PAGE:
Madam Speaker, I will be splitting my time with the very fine and hon. colleague from Kingston and the Islands.
It is an honour for me to once again rise in this honourable House to speak on behalf of the residents of my riding of Davenport on Bill C-77, which is an act to amend the National Defence Act and to make related and consequential amendments to other acts. The focus of my comments over the next 10 minutes is to discuss the importance of this bill and its implications for indigenous peoples.
Before I begin, I want to say that repairing the relationship and building a new nation-to-nation relationship with the indigenous people of this country is very important to Davenport residents. They want to see both a renewed relationship and that we have made key progress. I am very glad to be focusing on the implications for indigenous peoples and highlight two key things that this bill would do that would specifically benefit the indigenous peoples of Canada.
The first is that Bill C-77 includes indigenous sentencing provisions that would require that military tribunals consider the circumstances of indigenous offenders at sentencing, as is the case in the civilian justice system. The second is that through Bill C-77, we would ensure that indigenous people are given the same rights and respect in the military as in civilian courts.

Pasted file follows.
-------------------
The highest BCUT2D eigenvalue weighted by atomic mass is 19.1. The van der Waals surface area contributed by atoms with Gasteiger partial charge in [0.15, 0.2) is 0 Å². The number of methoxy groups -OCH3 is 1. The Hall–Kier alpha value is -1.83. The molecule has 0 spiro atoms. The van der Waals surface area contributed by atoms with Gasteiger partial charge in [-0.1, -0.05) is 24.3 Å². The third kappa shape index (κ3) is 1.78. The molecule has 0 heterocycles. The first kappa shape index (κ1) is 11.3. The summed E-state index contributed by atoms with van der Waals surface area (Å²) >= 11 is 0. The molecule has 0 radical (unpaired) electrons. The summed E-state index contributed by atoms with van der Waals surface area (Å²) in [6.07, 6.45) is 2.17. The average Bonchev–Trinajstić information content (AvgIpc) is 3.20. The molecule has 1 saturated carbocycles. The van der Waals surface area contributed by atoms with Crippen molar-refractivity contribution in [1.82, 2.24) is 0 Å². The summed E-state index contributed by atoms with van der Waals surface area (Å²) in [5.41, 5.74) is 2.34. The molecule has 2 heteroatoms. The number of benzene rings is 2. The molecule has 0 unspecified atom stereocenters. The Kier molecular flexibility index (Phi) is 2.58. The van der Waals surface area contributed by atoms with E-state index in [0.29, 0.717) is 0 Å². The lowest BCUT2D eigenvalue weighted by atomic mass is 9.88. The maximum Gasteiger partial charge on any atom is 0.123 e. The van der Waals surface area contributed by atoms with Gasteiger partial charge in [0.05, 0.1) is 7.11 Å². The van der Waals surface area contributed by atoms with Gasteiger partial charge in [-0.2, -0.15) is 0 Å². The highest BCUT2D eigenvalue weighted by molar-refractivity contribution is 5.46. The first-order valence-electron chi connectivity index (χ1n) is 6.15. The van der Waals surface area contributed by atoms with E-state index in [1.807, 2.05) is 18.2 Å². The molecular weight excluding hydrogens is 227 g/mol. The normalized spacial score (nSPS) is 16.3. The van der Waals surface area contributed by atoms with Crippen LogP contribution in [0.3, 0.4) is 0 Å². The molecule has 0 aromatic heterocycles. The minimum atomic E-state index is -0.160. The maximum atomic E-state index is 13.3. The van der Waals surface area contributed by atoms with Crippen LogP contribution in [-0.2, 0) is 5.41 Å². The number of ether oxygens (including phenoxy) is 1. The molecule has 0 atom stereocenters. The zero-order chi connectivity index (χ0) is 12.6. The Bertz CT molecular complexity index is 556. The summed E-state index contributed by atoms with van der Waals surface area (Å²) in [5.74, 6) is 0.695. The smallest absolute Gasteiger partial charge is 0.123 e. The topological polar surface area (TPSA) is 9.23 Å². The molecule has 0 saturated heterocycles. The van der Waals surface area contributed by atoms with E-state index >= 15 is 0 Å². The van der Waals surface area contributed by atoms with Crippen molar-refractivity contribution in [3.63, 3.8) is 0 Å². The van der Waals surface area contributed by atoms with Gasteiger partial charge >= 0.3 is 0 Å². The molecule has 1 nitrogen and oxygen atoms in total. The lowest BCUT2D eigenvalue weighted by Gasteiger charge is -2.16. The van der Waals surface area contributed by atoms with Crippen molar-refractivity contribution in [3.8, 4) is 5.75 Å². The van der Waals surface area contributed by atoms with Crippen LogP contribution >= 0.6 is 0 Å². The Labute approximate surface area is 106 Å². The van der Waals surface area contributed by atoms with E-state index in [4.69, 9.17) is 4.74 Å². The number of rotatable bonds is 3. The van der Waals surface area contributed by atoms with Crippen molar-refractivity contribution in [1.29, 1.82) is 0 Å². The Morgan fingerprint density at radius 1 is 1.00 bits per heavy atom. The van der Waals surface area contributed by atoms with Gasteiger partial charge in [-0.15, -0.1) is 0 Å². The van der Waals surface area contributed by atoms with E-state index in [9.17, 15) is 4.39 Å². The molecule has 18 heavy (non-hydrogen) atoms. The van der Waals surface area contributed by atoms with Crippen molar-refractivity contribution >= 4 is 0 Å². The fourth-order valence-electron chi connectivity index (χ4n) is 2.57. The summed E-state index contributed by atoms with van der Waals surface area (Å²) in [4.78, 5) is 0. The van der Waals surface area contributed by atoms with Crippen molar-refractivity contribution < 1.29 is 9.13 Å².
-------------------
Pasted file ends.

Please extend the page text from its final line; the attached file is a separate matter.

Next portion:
I am getting a little ahead of myself, so I will provide some context. Each time that Canada has called upon its armed forces, indigenous peoples have volunteered to proudly and honourably serve their country. Many have done so while facing discrimination and inequality from the very people they were sworn to defend and the very institution they have chosen to serve. It is part of our history that we acknowledge sadly, and a wrong that we seek to right each and every day.
As all members of the military, indigenous service members make sacrifices to serve. They have left their homes, families and communities to fight in war zones so that Canadians may enjoy peace and security here at home in Canada. They were valued allies in the War of 1812. Then came the First and Second World Wars when thousands of indigenous servicemen and women risked their lives for freedom. They did so again in the Korean and Gulf wars. More recently, indigenous Canadian Armed Forces members served in missions in Bosnia, Kosovo, Afghanistan and other UN-led missions.